(2) Traffic routes shall be suitable for the persons or vehicles using them, sufficient in number, in suitable positions and of sufficient size.

(3) A traffic route shall not satisfy sub-paragraph (2) unless suitable and sufficient steps are taken to ensure that—

(a)pedestrians or vehicles may use it without causing danger to the health or safety of persons near it;

(b)any door or gate for pedestrians which leads onto a traffic route is sufficiently separated from that traffic route to enable pedestrians to see any approaching vehicle or plant from a place of safety;

(c)there is sufficient separation between vehicles and pedestrians to ensure safety or, where this is not reasonably practicable —

(i)there are provided other means for the protection of pedestrians, and

(ii)there are effective arrangements for warning any person liable to be crushed or trapped by any vehicle of its approach;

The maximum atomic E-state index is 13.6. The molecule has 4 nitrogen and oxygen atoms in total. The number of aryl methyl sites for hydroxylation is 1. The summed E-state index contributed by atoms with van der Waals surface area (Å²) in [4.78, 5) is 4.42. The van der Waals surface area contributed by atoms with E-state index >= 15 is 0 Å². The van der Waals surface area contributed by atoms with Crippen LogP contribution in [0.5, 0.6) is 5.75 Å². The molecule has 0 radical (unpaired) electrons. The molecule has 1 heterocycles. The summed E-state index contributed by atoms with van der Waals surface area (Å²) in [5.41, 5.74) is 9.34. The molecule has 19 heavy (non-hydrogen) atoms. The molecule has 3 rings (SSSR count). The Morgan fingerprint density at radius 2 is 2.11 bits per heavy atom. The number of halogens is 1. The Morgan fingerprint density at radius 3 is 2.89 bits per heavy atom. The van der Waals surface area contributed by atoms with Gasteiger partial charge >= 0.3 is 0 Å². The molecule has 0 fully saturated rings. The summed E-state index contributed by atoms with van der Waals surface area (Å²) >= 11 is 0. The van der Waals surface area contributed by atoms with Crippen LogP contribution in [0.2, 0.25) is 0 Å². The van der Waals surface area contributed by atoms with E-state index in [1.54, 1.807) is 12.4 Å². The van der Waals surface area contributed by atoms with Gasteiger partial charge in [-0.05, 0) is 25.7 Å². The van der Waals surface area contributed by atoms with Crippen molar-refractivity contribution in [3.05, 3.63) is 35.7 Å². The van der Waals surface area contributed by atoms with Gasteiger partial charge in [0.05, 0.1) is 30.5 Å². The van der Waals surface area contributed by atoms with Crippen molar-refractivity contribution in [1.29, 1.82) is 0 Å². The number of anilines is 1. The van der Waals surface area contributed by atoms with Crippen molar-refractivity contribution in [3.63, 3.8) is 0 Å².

(d)any loading bay has at least one exit point for the exclusive use of pedestrians; and

(e)where it is unsafe for pedestrians to use a gate intended primarily for vehicles, one or more doors for pedestrians is provided in the immediate vicinity of the gate, is clearly marked and is kept free from obstruction.

(4) Every traffic route shall be—

(a)indicated by suitable signs where necessary for reasons of health or safety;

(b)regularly checked; and

(c)properly maintained.

(5) No vehicle shall be driven on a traffic route unless, so far as is reasonably practicable, that traffic route is free from obstruction and permits sufficient clearance.

Vehicles

37.  (1)  Suitable and sufficient steps shall be taken to prevent or control the unintended movement of any vehicle.

(2) Suitable and sufficient steps shall be taken to ensure that, where any person may be endangered by the movement of any vehicle, the person having effective control of the vehicle shall give warning to any person who is liable to be at risk from the movement of the vehicle.